ACCRF Logo Website
June 2014

The continued support of the entire ACC community - both patients and researchers - is making a difference in improving our scientific understanding and treatment options. The ACCRF Scientific Forum at the Salk Institute, recent clinical trial developments, NIH grant announcements and patient events are the latest signs of our shared progress.
ACCRF Scientific Forum at the Salk Institute
ACCRF's recently revised Research Agenda, The Landscape of ACC Research: Past, Ongoing and Future Explorations reviewed the amazing accomplishments of ACCRF's network of investigators and mapped out some priority areas for the coming years. However, the job of improving the foundation's research strategy is never complete. In that spirit, ACCRF convened a gathering of interested researchers on April 5th at the Salk Institute for Biological Studies in La Jolla, CA, graciously hosted by Drs. Irwin Jacobs and Inder Verma. 


The meeting brought together more than 30 researchers, including the ACCRF Scientific Advisory Board, to discuss recent research developments. An impressive group of speakers made presentations as fodder for the lively discussions: 


  • Genomic portraits of ACC - Dr. Tim Chan (Memorial Sloan-Kettering) 
  • The significance of MYB-activation and 1p deletions in ACC - Dr. Göran Stenman (Gothenburg University)
  • Epigenetic states and dependencies in ACC - Dr. Brad Bernstein (Mass General)
  • Transcriptome analysis of ACC salivary gland tumors - Dr. Kathryn Brayer (University of New Mexico)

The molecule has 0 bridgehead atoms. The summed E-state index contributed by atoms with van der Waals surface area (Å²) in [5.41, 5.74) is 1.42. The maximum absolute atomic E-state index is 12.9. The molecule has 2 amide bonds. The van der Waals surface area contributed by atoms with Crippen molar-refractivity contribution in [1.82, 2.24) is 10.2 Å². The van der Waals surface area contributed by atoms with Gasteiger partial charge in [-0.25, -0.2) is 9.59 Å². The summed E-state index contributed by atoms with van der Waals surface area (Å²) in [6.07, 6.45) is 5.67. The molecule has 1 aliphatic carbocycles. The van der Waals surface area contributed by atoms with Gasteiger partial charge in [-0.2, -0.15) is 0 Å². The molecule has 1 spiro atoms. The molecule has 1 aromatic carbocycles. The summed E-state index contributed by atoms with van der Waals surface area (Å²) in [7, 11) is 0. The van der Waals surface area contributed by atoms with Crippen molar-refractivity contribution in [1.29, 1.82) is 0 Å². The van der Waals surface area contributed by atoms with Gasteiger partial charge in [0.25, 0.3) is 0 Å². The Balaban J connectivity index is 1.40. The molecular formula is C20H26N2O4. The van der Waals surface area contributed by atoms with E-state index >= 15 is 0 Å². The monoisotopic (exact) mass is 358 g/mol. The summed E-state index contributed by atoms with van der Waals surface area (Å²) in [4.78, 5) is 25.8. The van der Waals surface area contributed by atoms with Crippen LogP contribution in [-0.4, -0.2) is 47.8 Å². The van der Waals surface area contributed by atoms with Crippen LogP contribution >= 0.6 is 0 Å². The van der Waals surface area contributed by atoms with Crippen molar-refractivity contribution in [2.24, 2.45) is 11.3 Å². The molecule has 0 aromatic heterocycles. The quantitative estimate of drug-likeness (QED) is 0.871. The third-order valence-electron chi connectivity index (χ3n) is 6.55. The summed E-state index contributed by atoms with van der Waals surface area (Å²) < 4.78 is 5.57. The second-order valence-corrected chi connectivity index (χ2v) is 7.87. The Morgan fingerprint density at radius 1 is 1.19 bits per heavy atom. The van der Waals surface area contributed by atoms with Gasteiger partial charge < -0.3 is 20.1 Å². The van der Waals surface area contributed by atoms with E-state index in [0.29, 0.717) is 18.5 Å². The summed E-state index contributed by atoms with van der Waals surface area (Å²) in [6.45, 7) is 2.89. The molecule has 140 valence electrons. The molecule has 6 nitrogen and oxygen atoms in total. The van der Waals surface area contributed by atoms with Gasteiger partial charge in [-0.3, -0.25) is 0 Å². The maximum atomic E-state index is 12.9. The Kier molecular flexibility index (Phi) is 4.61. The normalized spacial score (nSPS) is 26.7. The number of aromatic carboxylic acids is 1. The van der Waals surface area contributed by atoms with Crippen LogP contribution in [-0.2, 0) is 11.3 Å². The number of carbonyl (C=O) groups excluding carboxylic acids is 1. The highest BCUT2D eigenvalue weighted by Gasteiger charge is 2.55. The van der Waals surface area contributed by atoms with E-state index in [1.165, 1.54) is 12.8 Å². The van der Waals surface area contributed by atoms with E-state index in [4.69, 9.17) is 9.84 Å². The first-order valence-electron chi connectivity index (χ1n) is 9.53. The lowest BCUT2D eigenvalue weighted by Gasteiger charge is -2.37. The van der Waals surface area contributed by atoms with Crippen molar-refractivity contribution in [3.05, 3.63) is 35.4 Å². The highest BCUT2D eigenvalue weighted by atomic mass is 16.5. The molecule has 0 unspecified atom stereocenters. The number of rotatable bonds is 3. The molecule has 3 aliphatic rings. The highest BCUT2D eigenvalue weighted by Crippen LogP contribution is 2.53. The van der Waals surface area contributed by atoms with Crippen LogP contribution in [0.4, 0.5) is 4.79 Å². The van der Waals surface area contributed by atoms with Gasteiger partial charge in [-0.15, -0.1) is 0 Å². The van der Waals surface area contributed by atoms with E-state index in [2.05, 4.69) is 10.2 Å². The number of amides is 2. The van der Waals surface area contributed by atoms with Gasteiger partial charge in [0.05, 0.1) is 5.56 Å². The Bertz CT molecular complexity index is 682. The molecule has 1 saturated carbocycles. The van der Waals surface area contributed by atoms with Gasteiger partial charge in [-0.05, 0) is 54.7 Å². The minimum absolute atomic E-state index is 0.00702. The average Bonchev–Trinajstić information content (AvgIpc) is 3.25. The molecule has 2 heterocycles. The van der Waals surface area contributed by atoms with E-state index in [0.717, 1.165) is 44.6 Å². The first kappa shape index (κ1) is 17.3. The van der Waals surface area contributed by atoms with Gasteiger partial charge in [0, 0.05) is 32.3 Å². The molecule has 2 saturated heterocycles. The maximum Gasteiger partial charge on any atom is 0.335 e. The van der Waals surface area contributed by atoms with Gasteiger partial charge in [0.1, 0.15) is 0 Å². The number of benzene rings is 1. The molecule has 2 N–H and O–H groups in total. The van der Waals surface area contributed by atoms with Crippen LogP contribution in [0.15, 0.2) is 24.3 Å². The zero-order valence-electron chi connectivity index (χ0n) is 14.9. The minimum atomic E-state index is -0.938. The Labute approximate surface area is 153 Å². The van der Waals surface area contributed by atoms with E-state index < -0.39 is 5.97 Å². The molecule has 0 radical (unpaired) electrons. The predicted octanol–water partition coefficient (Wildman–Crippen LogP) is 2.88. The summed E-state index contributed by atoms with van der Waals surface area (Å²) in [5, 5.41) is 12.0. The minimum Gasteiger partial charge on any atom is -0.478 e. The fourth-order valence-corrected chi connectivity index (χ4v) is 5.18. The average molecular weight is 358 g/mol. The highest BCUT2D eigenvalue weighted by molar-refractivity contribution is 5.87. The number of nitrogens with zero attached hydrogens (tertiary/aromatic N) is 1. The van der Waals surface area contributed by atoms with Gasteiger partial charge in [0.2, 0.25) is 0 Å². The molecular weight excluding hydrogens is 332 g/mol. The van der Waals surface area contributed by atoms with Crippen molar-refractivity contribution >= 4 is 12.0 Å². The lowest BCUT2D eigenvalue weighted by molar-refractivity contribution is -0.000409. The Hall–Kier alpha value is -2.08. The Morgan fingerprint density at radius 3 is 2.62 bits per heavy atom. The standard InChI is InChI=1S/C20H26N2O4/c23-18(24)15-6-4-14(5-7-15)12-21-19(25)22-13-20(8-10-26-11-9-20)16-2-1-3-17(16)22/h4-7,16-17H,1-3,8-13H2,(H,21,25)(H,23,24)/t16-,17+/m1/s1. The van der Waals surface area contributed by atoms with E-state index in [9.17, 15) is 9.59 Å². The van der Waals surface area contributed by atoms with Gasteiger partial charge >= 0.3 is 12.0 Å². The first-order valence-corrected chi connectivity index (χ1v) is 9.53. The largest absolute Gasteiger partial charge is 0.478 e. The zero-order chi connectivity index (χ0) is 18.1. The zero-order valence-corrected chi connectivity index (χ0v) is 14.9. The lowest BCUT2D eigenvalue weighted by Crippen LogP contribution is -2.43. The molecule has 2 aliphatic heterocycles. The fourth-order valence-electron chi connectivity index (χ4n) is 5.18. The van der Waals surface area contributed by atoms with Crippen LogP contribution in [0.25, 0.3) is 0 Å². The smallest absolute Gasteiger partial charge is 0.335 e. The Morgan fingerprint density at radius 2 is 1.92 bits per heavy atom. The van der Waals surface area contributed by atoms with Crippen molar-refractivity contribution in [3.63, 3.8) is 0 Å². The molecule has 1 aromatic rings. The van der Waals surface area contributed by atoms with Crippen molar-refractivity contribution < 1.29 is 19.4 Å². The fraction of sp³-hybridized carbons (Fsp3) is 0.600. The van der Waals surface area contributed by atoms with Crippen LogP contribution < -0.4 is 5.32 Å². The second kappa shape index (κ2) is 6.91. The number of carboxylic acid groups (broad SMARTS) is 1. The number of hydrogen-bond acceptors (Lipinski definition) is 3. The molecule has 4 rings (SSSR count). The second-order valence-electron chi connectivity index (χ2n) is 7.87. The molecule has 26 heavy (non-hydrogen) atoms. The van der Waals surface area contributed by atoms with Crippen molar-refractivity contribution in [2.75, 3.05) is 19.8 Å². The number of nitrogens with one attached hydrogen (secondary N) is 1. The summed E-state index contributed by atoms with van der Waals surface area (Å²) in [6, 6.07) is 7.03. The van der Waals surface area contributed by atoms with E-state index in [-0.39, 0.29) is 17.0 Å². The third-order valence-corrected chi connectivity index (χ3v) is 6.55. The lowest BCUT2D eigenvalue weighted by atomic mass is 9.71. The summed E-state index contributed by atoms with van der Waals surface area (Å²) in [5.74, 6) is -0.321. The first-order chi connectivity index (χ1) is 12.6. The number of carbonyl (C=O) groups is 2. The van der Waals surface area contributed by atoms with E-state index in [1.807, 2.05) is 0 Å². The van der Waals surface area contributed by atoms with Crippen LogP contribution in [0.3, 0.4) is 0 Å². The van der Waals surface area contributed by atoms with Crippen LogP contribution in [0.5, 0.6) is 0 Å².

• Update from the ongoing screens of investigational and FDA-approved therapies in PD models of ACC - Dr. Michael Wick (START)
  • Early outcomes from a trial of dovitinib for ACC and insights for future trial design - Dr. Patrick Dillon (University of Virginia)
  • Clinical trials for ACC - Dr. Alan Ho (Memorial Sloan-Kettering)
  • Concepts for ACC clinical trials - Dr. John Heymach (MD Anderson)
  • Use of zebrafish to shut off the c-Myb gene - Dr. Len Zon (Boston Children's)
  • Targeted inhibition of Myb function - a novel approach to ACC, T-ALL, and other leukemias - Dr. John Bushweller (University of Virginia)


Understanding the biology and the druggability of the MYB gene was highlighted as a crucial objective. Yet many meeting participants also felt that additional molecular targets might be relevant and impactful in improving patient outcomes. And there was obvious energy among everyone about generating promising, science-driven clinical trial concepts and collaborating to make them happen. In sum, the ACCRF Scientific Forum at the Salk Institute was a galvanizing event that served to strengthen and invigorate the community of researchers in the field of ACC research.


Clinical Trials